Meanwhile, Mackenzie Core Plus Canadian Fixed Income, managed by Toronto-based Mackenzie Investment’s fixed-income team headed by Steve Locke, senior vice president, investment management, is a fully active strategy that invests selectively in fixed-income securities, mostly investment-grade Canadian issues. However, the ETF also can hold up to 30% of its portfolio in foreign securities and up to 25% of its portfolio can consist of issues that are below investment-grade.

These opportunities for yield enhancement, says Cooke, can only be achieved through effective active management. So far, so good for this Mackenzie ETF. Since its inception in mid-April 2016, net annualized return is 2.45% – 100 basis points (bps) ahead of the benchmark FTSE TMX Canadian universe bond index.

The greatest scope for active management is in the global fixed-income category, as exemplified by Horizons Global Fixed Income ETF, managed by Montreal-based Fiera Capital Corp. This ETF’s broadly diverse holdings partly consist of other ETFs, most of which are actively managed Horizons ETFs. These ETFs are combined with direct holdings in various fixed-income securities, which can include high-yield and emerging-markets bonds, and preferred shares.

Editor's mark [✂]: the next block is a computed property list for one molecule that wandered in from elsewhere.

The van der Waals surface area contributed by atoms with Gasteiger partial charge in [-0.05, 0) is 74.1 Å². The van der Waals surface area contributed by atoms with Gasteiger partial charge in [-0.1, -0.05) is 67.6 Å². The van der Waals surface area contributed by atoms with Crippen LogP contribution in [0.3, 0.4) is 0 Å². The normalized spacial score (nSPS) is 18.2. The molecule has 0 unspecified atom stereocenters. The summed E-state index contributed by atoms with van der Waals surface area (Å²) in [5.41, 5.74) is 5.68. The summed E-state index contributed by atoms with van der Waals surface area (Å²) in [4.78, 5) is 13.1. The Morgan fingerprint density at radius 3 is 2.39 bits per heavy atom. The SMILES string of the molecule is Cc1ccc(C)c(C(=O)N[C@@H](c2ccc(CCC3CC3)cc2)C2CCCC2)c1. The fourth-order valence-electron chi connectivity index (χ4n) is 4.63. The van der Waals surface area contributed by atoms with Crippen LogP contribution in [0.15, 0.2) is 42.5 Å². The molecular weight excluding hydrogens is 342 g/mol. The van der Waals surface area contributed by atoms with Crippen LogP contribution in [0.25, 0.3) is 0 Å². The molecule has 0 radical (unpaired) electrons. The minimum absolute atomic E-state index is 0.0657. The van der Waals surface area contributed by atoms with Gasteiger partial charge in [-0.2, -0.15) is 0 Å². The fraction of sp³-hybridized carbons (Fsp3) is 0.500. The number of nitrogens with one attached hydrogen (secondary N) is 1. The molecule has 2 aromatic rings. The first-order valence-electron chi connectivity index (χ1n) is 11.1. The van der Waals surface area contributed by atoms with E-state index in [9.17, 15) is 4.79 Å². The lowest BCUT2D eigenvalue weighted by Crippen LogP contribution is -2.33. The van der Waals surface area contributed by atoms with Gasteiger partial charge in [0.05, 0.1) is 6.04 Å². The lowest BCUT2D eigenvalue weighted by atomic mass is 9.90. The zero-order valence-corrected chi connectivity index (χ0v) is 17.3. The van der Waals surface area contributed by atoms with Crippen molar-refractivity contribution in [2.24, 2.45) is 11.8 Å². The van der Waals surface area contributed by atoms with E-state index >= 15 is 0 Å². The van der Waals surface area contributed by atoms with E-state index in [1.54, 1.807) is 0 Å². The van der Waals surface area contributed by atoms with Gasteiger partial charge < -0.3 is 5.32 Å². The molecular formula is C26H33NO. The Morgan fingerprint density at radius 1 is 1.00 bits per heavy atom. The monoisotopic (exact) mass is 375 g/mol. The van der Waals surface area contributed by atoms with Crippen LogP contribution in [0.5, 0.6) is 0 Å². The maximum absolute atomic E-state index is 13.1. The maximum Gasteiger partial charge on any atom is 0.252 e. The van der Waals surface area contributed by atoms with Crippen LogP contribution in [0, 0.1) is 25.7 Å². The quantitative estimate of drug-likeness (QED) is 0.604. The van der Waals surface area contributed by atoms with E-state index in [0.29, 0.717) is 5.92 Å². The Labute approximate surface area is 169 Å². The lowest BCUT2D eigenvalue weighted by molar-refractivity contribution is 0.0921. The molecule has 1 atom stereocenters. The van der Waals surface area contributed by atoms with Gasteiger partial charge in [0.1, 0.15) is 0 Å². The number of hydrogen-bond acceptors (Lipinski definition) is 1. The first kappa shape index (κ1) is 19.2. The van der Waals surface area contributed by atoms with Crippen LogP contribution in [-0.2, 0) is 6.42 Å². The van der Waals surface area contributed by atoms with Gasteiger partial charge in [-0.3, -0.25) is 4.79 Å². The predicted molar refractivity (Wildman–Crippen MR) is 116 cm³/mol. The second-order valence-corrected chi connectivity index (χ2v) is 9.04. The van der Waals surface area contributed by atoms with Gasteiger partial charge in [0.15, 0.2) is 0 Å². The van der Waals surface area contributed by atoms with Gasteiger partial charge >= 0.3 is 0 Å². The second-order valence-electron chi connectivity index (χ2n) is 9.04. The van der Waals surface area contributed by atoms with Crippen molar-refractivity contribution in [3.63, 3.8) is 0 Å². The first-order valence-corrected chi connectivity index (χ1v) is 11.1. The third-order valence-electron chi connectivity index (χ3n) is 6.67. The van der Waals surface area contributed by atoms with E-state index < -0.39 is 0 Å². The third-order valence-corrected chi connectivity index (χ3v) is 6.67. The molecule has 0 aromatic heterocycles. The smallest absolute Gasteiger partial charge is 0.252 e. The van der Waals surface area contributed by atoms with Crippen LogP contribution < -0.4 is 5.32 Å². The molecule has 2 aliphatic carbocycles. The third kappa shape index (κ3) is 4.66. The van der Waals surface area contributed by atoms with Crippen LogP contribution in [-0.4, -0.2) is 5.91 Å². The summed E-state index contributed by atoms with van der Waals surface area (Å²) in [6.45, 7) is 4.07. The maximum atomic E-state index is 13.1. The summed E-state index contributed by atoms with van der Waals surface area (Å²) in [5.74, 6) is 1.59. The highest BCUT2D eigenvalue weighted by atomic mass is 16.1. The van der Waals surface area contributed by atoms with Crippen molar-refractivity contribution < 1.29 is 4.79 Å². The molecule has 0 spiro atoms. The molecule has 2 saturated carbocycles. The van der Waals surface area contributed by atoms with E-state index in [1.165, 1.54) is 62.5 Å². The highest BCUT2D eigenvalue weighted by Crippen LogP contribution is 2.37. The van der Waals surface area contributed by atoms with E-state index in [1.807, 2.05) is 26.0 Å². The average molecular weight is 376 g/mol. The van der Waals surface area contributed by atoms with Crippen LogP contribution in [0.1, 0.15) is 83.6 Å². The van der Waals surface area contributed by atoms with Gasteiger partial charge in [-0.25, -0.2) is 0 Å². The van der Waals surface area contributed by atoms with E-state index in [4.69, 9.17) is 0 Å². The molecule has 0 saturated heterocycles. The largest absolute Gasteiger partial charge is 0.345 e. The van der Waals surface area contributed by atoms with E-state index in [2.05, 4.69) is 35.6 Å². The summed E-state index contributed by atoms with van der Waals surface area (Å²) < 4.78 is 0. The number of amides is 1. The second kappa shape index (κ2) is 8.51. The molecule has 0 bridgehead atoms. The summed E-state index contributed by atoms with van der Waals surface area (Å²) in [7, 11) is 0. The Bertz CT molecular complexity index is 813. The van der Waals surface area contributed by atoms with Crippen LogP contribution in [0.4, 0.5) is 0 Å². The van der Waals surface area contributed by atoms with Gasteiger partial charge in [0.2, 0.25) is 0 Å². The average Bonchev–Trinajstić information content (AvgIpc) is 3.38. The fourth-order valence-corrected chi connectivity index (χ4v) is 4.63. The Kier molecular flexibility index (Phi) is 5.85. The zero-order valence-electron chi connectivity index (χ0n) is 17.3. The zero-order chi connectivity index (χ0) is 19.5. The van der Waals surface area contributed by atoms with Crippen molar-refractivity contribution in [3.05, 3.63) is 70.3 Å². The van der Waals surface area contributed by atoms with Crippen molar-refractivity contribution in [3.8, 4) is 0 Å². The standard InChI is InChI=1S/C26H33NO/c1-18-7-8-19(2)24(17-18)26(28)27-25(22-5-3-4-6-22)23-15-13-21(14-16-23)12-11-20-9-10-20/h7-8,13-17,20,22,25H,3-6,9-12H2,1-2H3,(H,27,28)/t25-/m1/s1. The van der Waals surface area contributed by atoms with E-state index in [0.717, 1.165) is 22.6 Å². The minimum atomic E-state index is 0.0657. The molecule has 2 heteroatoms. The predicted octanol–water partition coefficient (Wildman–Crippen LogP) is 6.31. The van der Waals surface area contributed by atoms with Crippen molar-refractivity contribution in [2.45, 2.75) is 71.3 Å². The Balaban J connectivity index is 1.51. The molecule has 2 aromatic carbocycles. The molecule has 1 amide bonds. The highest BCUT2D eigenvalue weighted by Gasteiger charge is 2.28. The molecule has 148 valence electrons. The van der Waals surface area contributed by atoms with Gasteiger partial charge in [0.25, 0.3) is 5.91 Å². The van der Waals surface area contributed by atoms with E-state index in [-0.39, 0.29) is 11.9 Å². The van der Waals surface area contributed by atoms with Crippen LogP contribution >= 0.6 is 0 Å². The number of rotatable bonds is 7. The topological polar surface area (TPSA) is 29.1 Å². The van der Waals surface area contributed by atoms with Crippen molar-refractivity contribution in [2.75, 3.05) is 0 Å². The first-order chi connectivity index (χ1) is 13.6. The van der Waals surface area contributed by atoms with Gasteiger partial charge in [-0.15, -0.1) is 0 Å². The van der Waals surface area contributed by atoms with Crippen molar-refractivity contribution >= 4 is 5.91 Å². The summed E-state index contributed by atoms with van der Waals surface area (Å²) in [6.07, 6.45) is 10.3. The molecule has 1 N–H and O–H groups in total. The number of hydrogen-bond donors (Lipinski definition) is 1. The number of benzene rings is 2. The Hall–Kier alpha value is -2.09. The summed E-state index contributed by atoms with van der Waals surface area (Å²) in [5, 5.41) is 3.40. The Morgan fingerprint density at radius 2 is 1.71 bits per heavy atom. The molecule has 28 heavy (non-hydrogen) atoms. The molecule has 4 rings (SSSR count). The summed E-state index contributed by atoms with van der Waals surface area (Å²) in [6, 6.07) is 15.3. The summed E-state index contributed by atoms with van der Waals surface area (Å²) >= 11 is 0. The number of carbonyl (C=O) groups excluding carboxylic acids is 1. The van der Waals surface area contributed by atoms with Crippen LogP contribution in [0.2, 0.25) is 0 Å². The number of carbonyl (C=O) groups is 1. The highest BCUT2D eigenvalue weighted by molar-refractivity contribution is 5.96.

The advantages that actively managed fixed-income ETFs enjoy don’t include cost. Management fees are less than 10 bps for some Canadian passive strategies, enabling index ETFs such as those from BMO Asset Management Inc. and BlackRock Canada Asset Management Ltd.’s iShares division to generate above-average risk-adjusted performance.

In contrast, management fees of actively managed fixed-income ETFs generally are 50 bps or more – with no guarantees of superior performance.